“But Where Are You Really From?”: My Experiences Being Black British

“Where are you from?”

“London”

“No where are you really from?”

“Oh! My mum is from…”

This is an interaction that I get very often when I meet new people, obviously a standard question after asking someone’s name and age you naturally want to know more about them and ask them where they are from. But what I often feel is there is a lack of acceptance in my first answer, just saying that I’m from London. A questioning of my identity and a need to know my heritage so it’ll fit with their idea in their heads of what a Londoner looks like, what a British person looks like.

I am from London, born in North London. My mum’s from Zambia and dad is from Ghana, I’ve lived in London all my life, I don’t speak another language and haven’t travelled to my parent’s countries as an adult. One thing about wondering about my heritage is that I’ve found out more about my families’ upbringing and cultures and wanting to learn more about the Ghanaian and Zambian cultures.

Recently I’ve been on social media reading comments about the Black Lives Matter movement and someone commented in response “British Lives Matter” – That statement obviously made me angry, firstly no life is more important than another and that is not what the movement stands for, it’s a call for equality and fighting against the injustice that Black people face on a daily basis. Any response that is not support for an end of racial discrimination and a call of equality for all races is RACISM – period! Then secondly when I read that comment I thought – does this person not know that Black British people exist. To them and most possibly to other people, you can either be Black or British not both. More racist comments on social media said about how Black people should go back to their countries – which made me think about how this is my country and home just as much as it is theirs and they have no right to say things like this behind a keyboard and fake name on Twitter with no consequences and support from fellow racists.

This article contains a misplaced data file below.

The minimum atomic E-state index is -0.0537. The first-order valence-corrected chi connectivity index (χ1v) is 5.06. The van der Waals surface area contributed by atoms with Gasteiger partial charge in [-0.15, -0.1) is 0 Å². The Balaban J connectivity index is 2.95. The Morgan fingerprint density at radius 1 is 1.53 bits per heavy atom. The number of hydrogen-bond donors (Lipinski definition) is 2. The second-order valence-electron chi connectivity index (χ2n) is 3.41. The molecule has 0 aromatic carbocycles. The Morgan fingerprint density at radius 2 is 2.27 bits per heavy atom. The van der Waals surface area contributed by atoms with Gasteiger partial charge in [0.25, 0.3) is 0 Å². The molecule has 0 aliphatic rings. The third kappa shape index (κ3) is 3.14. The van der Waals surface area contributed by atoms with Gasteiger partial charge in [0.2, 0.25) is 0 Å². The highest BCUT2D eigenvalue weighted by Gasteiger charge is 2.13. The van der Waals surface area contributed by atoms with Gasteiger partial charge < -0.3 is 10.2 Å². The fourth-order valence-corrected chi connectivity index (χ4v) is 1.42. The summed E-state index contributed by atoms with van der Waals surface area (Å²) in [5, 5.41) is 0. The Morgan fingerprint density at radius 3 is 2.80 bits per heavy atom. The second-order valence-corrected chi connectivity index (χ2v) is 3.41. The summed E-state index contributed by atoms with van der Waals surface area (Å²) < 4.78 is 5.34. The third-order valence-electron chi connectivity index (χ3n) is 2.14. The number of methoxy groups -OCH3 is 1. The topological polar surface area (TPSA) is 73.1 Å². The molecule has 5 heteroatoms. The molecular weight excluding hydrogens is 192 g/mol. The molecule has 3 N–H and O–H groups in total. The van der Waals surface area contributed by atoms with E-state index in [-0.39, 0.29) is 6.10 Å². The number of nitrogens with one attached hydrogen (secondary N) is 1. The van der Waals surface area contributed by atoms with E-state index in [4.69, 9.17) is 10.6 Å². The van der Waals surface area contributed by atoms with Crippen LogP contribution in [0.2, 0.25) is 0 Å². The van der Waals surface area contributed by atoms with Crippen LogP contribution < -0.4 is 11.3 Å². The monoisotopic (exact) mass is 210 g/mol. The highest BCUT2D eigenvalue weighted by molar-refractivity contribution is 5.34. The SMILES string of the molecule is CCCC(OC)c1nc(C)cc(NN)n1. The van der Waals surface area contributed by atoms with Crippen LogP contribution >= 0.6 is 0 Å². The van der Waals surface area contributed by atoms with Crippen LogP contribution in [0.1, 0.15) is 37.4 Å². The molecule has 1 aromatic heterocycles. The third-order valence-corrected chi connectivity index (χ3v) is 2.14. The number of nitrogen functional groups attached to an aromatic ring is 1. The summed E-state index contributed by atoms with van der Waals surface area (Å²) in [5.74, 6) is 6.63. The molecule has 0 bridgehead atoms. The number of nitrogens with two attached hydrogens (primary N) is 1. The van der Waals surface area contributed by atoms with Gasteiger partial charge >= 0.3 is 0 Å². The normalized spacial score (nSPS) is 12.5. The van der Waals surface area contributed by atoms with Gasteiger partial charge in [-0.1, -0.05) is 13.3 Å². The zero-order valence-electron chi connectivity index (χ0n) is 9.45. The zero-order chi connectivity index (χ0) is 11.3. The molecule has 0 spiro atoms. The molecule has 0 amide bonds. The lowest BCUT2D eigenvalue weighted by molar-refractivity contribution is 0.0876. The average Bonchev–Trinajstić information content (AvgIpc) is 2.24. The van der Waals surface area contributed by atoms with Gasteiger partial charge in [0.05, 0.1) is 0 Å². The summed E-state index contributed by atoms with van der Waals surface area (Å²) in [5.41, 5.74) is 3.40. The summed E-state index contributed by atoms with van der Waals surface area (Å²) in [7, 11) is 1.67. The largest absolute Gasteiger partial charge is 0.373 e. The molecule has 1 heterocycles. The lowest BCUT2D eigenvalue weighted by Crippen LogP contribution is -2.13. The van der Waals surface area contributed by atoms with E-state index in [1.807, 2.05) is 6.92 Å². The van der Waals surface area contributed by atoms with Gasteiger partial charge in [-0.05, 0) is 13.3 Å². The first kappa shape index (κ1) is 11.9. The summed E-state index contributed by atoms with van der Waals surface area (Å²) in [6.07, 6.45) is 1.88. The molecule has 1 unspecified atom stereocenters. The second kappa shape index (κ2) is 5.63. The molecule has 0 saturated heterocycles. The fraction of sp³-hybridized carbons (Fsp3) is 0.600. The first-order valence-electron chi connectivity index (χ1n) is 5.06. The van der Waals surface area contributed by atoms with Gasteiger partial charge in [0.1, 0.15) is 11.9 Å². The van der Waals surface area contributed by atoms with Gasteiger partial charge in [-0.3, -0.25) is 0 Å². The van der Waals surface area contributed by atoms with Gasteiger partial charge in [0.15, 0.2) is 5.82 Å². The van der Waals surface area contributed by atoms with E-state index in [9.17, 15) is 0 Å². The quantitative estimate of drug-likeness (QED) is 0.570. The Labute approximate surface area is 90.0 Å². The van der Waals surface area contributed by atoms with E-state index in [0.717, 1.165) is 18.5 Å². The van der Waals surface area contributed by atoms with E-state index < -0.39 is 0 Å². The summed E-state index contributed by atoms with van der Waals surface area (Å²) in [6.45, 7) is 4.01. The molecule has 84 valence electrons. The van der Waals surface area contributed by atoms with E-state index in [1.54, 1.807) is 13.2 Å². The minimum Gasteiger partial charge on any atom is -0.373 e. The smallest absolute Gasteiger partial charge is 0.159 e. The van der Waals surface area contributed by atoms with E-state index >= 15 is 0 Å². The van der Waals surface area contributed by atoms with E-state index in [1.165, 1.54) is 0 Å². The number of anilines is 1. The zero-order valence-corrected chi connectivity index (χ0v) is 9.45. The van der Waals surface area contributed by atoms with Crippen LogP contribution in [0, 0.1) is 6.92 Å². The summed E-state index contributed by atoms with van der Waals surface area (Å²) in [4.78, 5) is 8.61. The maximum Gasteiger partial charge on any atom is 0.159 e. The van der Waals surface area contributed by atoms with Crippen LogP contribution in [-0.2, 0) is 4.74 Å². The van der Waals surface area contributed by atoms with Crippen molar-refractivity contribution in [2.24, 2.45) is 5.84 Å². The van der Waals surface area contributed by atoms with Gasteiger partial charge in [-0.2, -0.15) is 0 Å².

The Black British identity and culture is something that I’ve recently started to learn about through books and online, finding out how the community grew, thrived and survived in London and elsewhere in the UK – Liverpool is known to be the city with the oldest Black community and it can be traced back to the 1700s. This history should be taught in school the only Black history that I was taught was slavery and in America with very little word about how slavery was prominent in this country as well. Black British history was not taught in my history lessons, British history to me back in school was all about white figures to learn about, other races were not mentioned and how they made a difference and influenced change in this country is not taught.

The Black British identity should be celebrated not ignored and forgotten about.

Thank you for reading

Antonia

xoxo

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✩ Antonia Conduah ✩ 21 ✩ Mental Health, Petite Fashion & Lifestyle ✩ Instagram Story Templates and Wallpapers

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